Smith's blast at federal courts gets mixed reviews
Washington — The New Right has sharply attacked Attorney General William French Smith for failing to lead a ''Reagan revolution'' in the Department of Justice. Others have criticized him for failing to lead effectively, period.
Mr. Smith responded last week in the form of a speech that has pleased ultraconservatives and sent shock waves through much of the legal community. At a Federal Legal Council meeting in Reston, Va., he lambasted the federal courts for ''dubious and unwise intrusions'' into legislative areas and for granting rights that were only ''implied'' by the Constitution, such as the right to marry, the right of interstate travel, and the right of sexual privacy.
Although the Attorney General added that the Reagan administration does not want to throw out all rulings on ''implied'' rights, his speech indicts the past 20 years of federal court action and calls on judges to respond to the ''groundswell of conservatism'' in the 1980 elections.
''I can't remember in recent years any wholesale set of proposals dealing with the courts from a person as high as the attorney general,'' says A. E. Dick Howard, constitutional law professor at the University of Virginia. ''Usually they come one attack at a time.''
Since the speech, the American Bar Association has voiced concern for the independence of the judiciary, and the American Civil Liberties Union (ACLU) has called the Smith speech the most ''blatant'' attack on the federal courts since President Franklin Roosevelt threatened to pack the Supreme Court in 1937.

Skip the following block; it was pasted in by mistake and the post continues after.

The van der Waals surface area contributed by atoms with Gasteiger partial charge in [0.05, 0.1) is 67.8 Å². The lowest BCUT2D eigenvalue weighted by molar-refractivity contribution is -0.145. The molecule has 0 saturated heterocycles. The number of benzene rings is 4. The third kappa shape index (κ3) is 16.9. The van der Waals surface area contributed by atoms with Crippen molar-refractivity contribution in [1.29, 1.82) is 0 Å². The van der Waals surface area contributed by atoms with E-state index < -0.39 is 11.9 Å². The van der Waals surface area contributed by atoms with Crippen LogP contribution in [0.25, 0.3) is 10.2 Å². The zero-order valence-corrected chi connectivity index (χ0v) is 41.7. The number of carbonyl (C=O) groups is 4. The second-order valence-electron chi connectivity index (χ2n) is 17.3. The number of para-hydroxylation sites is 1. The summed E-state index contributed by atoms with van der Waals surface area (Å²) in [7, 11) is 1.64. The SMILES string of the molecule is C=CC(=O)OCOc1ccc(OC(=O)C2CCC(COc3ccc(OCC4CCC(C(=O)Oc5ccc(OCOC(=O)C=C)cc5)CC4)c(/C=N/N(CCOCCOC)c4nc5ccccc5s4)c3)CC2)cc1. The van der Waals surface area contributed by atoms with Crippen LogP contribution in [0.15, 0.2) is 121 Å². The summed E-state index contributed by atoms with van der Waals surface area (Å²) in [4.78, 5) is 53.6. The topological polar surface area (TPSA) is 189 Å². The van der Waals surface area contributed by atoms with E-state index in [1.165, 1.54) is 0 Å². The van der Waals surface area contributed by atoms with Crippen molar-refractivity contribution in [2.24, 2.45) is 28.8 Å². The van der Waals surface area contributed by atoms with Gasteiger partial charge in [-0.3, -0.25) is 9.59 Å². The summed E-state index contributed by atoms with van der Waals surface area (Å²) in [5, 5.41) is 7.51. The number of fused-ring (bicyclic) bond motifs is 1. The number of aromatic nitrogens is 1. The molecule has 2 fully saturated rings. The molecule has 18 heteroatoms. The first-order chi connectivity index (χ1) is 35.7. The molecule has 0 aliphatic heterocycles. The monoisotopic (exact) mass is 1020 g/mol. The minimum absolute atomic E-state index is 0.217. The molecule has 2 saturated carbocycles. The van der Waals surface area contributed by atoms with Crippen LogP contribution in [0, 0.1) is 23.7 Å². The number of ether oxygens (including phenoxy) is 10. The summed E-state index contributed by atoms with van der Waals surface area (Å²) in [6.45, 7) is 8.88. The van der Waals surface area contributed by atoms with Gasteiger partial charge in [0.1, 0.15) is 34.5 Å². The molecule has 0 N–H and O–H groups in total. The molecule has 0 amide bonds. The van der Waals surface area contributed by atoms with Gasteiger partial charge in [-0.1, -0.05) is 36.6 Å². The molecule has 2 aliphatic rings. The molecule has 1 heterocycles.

''The attorney general seems to think that because Ronald Reagan was elected president he can take over the judicial branch and the executive branch,'' says John Shattuck, director of the ACLU Washington office.
Observers on the far right are delighted with the Smith offensive. ''I would hail his speech,'' said Daniel J. Popeo, general counsel for the conservative Washington Legal Foundation. ''There's a feeling among many members of the bar and judges that the courts have gone too far.''
Despite its broadside hit at the courts, the Smith speech was short on specifics. Many observers see it as merely the first salvo in a major new campaign. The speech appears to be the first move toward dealing with the so-called ''social issues'' that the far right has been trying to move to the front burner, such as prayer in schools, school busing, and abortion.
The Reagan administration still has taken no stand on some 40 bills now pending in Congress to strip federal courts of jurisdiction in cases involving those issues. The Smith speech gives no indication of how his department will act on those bills.
However, the attorney general clearly signaled that the Justice Department will begin seeking out cases that will give courts a chance to reconsider earlier controversial rulings, especially in social areas. And the department almost certainly will shy away from defending civil liberties as constitutional rights.
Laurence H. Tribe, professor at Harvard Law School and an administration critic, pointed to a recent case involving alien children in Texas as a sign of the new direction. In that case, illegal alien children are claiming a right to a free public education under the constitutional guarantee of equal protection. Although the Carter administration had entered on the side of the children, the Justice Department under Mr. Smith pulled out of the case, citing no substantial federal interest in the issue.
''The alien case is overwhelmingly important,'' says Professor Tribe. ''For the Department of Justice to take a position that the 14th Amendment is of no interest to the government is an outrage and unprecedented in America's history.''
Professor Howard counters that it is ''reasonable'' for the Reagan team to drop the alien case and to try to ''affect the flow of litigation.'' However, he adds, ''I don't see how they can have much effect'' in determining which cases judges choose to hear.